by Wayne White
Once again American observers are outbidding each other over how serious a threat the Islamic State (ISIS or IS) poses. Recent IS gains in Iraq heightened Washington’s concern, causing President Obama to huddle with coalition defense ministers. In this air of heightened crisis, the option of deploying US combat troops has been revived. Yet this supposed fix (even just talk of it) involves a host of likely problems.
The 19th Century politician, diplomat and writer Don Piatt once said, “A man’s greatness can be measured by his enemies.” If applied to the Islamic State, IS falls short in terms of the ground conflict. The radical Sunni group’s foes consist of the demoralized, ill-led Iraqi Army; Iraq’s sectarian, dysfunctional government; the better, but potentially shaky, Iraqi Kurds; the paltry forces of the rebel Free Syrian Army; and the fierce-fighting but under-armed and ill-supplied Syrian Kurds. Naturally, IS has scored successes against such weak opponents. But that does not make it the irresistible force portrayed by many.
Iraqi Prime Minister Haider al-Abadi has been virtually useless since replacing the discredited Nouri al-Maliki. Surrounded by much the same hyper-sectarian Shia politicians, Abadi has not made an earnest, good faith effort to weaken IS by wooing away many of its Sunni Arab tribal and military supporters. This is, by far, the most critical factor in Iraq on the ground. Far more pressure from the US and perhaps mediation by regional actors must be considered.
Without a Sunni Arab game change against IS, isolated western Iraqi garrisons in towns and bases have been falling. The al-Asad Airbase complex near the city of Hit may be next. Largely government-held Ramadi remains out of IS hands, but only because surrounding tribes oppose the group. And even with Baghdad at its back, the Iraqi Army’s performance has been marked by repeated failures.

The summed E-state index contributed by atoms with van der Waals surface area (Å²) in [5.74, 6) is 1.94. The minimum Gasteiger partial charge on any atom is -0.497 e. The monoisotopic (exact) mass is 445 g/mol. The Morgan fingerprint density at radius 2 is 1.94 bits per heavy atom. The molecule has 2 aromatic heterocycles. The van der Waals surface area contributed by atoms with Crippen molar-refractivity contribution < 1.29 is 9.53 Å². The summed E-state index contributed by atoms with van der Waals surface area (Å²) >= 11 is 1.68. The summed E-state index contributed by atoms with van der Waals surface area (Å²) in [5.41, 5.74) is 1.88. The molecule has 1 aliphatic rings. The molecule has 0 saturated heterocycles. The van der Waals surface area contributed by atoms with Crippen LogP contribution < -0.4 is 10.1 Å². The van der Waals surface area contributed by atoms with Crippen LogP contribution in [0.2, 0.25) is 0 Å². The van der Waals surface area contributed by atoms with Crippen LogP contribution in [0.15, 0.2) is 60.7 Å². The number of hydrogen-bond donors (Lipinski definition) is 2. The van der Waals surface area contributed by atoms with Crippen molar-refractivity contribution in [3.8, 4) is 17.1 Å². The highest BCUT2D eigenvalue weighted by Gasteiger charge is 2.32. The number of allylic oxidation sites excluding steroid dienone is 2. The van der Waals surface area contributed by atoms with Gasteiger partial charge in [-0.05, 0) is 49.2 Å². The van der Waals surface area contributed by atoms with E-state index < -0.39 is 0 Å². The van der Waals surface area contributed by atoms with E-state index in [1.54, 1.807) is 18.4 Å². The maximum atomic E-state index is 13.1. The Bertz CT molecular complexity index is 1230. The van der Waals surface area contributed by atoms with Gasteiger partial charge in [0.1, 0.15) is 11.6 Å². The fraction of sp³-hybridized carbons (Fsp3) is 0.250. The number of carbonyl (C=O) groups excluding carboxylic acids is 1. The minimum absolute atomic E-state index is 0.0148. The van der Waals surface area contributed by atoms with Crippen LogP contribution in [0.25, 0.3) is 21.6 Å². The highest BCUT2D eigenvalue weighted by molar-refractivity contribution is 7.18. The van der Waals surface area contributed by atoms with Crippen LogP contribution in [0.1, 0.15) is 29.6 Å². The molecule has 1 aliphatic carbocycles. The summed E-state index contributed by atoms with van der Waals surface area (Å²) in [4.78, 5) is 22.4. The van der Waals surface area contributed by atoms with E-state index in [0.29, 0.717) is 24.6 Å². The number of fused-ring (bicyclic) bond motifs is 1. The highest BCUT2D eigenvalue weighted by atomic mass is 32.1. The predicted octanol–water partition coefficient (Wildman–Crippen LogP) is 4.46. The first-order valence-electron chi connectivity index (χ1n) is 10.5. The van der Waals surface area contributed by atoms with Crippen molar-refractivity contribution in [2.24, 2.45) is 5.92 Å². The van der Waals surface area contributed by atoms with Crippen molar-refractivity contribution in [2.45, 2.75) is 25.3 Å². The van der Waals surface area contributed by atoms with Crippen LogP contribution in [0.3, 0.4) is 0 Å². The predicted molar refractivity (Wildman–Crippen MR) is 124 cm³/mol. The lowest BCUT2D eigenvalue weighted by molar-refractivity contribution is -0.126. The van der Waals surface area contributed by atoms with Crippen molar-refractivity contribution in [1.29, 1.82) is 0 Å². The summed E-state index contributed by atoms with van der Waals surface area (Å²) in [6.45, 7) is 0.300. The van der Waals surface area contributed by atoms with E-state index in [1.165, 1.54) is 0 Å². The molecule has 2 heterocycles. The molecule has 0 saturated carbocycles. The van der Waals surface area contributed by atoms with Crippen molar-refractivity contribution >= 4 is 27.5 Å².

Meanwhile, the Free Syrian Army has received little of the military support for which it has begged for three years. Plagued by inferior weaponry and ammunition shortages, and comprised of a welter of semi-autonomous local militias, it poses little danger to IS.
Though more determined and coherent than the Iraqi Army, Iraqi Kurdish fighters, the Peshmerga, typically advance behind heavy US air support or in relatively weakly held IS areas. Despite a few exceptions, they are generally reluctant to advance very far—and hold ground—much beyond their own borders.
Meanwhile, the US ignored heroic resistance by tougher Syrian Kurds until recently. They represent the only major contingent of highly motivated anti-ISIS boots on the ground. Probably in response to Turkish wishes, the US largely withheld air support for nearly two weeks.
Yet since declaring Kobani a humanitarian disaster on Oct. 14, the US has hammered IS positions at Kobani with waves of airstrikes, after strikes last week proved too few. Intelligence sharing between the US and the defenders of Kobani has made the strikes more effective. Had strikes this powerful been launched two weeks earlier, Kobani itself would not have become a battlefield.
Providing no military assistance whatsoever, Turkey has blocked thousands of Turkish Kurdish reinforcements from reaching Kobani. Fighters and doctors on the scene report numerous border closures and wounded combatants dying just inside Syria awaiting treatment in Turkey. Other fighters from Kobani have been arrested at the border, including some wounded.